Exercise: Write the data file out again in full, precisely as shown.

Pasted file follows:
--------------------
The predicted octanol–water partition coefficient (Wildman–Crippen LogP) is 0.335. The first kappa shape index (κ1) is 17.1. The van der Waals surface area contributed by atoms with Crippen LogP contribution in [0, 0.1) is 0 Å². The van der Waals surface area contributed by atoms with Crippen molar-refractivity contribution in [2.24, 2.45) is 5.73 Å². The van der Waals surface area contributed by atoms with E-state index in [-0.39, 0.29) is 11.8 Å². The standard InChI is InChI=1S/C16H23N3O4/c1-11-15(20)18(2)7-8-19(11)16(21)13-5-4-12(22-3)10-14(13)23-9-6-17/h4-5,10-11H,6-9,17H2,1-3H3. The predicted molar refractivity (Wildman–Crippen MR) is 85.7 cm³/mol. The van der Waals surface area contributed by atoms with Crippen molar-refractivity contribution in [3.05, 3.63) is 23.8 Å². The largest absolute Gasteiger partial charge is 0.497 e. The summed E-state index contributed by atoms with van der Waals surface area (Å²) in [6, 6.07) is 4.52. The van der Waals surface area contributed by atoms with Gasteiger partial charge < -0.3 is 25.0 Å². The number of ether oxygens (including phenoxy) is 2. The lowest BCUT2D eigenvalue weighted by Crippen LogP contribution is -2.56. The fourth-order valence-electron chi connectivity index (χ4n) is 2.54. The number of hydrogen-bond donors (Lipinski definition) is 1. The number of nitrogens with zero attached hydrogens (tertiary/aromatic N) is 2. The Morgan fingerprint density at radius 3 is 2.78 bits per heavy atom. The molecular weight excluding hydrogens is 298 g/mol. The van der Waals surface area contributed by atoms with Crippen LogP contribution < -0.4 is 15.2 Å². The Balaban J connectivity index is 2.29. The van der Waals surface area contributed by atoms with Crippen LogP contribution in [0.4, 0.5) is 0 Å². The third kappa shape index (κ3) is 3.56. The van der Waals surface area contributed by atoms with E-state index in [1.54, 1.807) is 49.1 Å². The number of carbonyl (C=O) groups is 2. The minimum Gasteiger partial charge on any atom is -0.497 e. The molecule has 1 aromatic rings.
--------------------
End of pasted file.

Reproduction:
The predicted octanol–water partition coefficient (Wildman–Crippen LogP) is 0.335. The first kappa shape index (κ1) is 17.1. The van der Waals surface area contributed by atoms with Crippen LogP contribution in [0, 0.1) is 0 Å². The van der Waals surface area contributed by atoms with Crippen molar-refractivity contribution in [2.24, 2.45) is 5.73 Å². The van der Waals surface area contributed by atoms with E-state index in [-0.39, 0.29) is 11.8 Å². The standard InChI is InChI=1S/C16H23N3O4/c1-11-15(20)18(2)7-8-19(11)16(21)13-5-4-12(22-3)10-14(13)23-9-6-17/h4-5,10-11H,6-9,17H2,1-3H3. The predicted molar refractivity (Wildman–Crippen MR) is 85.7 cm³/mol. The van der Waals surface area contributed by atoms with Crippen molar-refractivity contribution in [3.05, 3.63) is 23.8 Å². The largest absolute Gasteiger partial charge is 0.497 e. The summed E-state index contributed by atoms with van der Waals surface area (Å²) in [6, 6.07) is 4.52. The van der Waals surface area contributed by atoms with Gasteiger partial charge < -0.3 is 25.0 Å². The number of ether oxygens (including phenoxy) is 2. The lowest BCUT2D eigenvalue weighted by Crippen LogP contribution is -2.56. The fourth-order valence-electron chi connectivity index (χ4n) is 2.54. The number of hydrogen-bond donors (Lipinski definition) is 1. The number of nitrogens with zero attached hydrogens (tertiary/aromatic N) is 2. The Morgan fingerprint density at radius 3 is 2.78 bits per heavy atom. The molecular weight excluding hydrogens is 298 g/mol. The van der Waals surface area contributed by atoms with Crippen LogP contribution < -0.4 is 15.2 Å². The Balaban J connectivity index is 2.29. The van der Waals surface area contributed by atoms with Crippen LogP contribution in [0.4, 0.5) is 0 Å². The third kappa shape index (κ3) is 3.56. The van der Waals surface area contributed by atoms with E-state index in [1.54, 1.807) is 49.1 Å². The number of carbonyl (C=O) groups is 2. The minimum Gasteiger partial charge on any atom is -0.497 e. The molecule has 1 aromatic rings.